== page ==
If God opens a door, if his face shines upon you, and you know it’s one you can and should walk through with his help, if he has provided the opportunity, by all means walk through the door. This is especially the case if you once thought it was impossible.

How did this work? Well, first off, the Lord orchestrated it all. My job has been to simply walk into what he has provided.

The group project sought me out as I was editing the full-length novel. This was perfect timing. I wrote the rough draft for the novella during breaks in editing the novel. My Patreon campaign then allowed me to get that novel professionally edited as I was doing major work on the novella manuscript. The projects layered together nicely.

The group project was bite-sized. A novella is one-third the length of a full-length novel, making it feel like a short story in comparison. The setting is contemporary, meaning less research.

The premise was inviting, and the genre is a new model. The characters’ lives embody many Christian principles I firmly believe in and want to advance.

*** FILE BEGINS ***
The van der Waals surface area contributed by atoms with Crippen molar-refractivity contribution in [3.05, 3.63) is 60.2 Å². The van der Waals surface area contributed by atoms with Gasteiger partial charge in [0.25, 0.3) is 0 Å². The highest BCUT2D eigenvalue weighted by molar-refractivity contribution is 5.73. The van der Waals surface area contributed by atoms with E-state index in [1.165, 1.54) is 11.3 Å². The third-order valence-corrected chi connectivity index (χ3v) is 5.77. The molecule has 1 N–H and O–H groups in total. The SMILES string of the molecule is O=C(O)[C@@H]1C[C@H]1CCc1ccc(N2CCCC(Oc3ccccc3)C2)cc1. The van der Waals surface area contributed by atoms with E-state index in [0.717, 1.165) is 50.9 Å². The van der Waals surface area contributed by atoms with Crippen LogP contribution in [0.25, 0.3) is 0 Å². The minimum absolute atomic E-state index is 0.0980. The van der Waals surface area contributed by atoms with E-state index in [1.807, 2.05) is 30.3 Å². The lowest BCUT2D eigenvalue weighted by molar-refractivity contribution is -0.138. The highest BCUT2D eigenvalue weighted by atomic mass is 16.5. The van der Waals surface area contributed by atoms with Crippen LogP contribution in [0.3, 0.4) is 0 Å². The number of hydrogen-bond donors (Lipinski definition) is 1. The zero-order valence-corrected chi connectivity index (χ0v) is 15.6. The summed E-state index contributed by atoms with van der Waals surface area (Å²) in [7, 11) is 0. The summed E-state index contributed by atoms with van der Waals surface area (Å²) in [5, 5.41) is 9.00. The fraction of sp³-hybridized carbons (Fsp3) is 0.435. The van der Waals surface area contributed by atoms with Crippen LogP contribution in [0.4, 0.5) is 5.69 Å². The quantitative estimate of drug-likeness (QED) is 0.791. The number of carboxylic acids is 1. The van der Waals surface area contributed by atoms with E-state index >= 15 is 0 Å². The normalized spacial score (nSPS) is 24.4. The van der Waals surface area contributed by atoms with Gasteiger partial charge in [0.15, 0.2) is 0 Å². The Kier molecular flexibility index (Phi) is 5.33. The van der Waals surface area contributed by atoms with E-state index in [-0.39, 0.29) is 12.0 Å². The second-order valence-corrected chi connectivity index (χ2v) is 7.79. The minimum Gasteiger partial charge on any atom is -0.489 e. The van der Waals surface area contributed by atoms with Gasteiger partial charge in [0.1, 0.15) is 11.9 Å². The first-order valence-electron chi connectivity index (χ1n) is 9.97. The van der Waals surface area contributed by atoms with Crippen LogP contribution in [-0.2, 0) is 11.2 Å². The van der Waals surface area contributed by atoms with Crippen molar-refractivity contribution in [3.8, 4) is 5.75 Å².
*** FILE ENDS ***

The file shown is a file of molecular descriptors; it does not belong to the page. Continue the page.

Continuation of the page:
Both stories broach issues I’m thrilled to write about, thus moving me in a God-pleasing direction in both. When we’re working on something fresh and new, something we know will please the Lord and promote his message, it adds vigor to our efforts. It’s like a fresh breeze blowing through, lifting the curtains.

All of this together brought God’s smile into my work. His face shone. Working under the providence of God’s smile on two projects in one year brings an awareness of God’s blessing. When we recognize that God is in any project or undertaking, our steps are lighter, and the work is less burdensome. As a writer with a chronic illness, this is incredibly important, for we often cannot simply power through as we did when we were healthy.